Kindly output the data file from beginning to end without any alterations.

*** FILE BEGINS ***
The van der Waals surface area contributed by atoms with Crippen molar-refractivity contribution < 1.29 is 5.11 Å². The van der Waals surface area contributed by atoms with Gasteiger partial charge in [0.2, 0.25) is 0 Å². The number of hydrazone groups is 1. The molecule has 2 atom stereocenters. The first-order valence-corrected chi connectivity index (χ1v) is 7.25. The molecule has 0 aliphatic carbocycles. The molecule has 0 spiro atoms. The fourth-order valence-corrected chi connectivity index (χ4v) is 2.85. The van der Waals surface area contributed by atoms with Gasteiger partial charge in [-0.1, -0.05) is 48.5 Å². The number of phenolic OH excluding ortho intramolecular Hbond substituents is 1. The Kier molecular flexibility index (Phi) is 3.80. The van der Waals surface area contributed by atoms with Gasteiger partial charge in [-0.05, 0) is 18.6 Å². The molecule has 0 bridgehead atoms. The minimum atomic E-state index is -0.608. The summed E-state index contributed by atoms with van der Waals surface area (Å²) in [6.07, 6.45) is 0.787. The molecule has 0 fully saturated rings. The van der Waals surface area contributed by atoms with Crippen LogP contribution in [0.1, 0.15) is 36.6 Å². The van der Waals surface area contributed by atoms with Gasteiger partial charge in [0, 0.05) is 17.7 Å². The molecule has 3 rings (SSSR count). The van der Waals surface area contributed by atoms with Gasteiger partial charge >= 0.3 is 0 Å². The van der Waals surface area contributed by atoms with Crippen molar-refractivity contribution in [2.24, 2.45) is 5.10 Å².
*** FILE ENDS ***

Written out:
The van der Waals surface area contributed by atoms with Crippen molar-refractivity contribution < 1.29 is 5.11 Å². The van der Waals surface area contributed by atoms with Gasteiger partial charge in [0.2, 0.25) is 0 Å². The number of hydrazone groups is 1. The molecule has 2 atom stereocenters. The first-order valence-corrected chi connectivity index (χ1v) is 7.25. The molecule has 0 aliphatic carbocycles. The molecule has 0 spiro atoms. The fourth-order valence-corrected chi connectivity index (χ4v) is 2.85. The van der Waals surface area contributed by atoms with Gasteiger partial charge in [-0.1, -0.05) is 48.5 Å². The number of phenolic OH excluding ortho intramolecular Hbond substituents is 1. The Kier molecular flexibility index (Phi) is 3.80. The van der Waals surface area contributed by atoms with Gasteiger partial charge in [-0.05, 0) is 18.6 Å². The molecule has 0 bridgehead atoms. The minimum atomic E-state index is -0.608. The summed E-state index contributed by atoms with van der Waals surface area (Å²) in [6.07, 6.45) is 0.787. The molecule has 0 fully saturated rings. The van der Waals surface area contributed by atoms with Crippen LogP contribution in [0.1, 0.15) is 36.6 Å². The van der Waals surface area contributed by atoms with Gasteiger partial charge in [0, 0.05) is 17.7 Å². The molecule has 3 rings (SSSR count). The van der Waals surface area contributed by atoms with Gasteiger partial charge >= 0.3 is 0 Å². The van der Waals surface area contributed by atoms with Crippen molar-refractivity contribution in [2.24, 2.45) is 5.10 Å².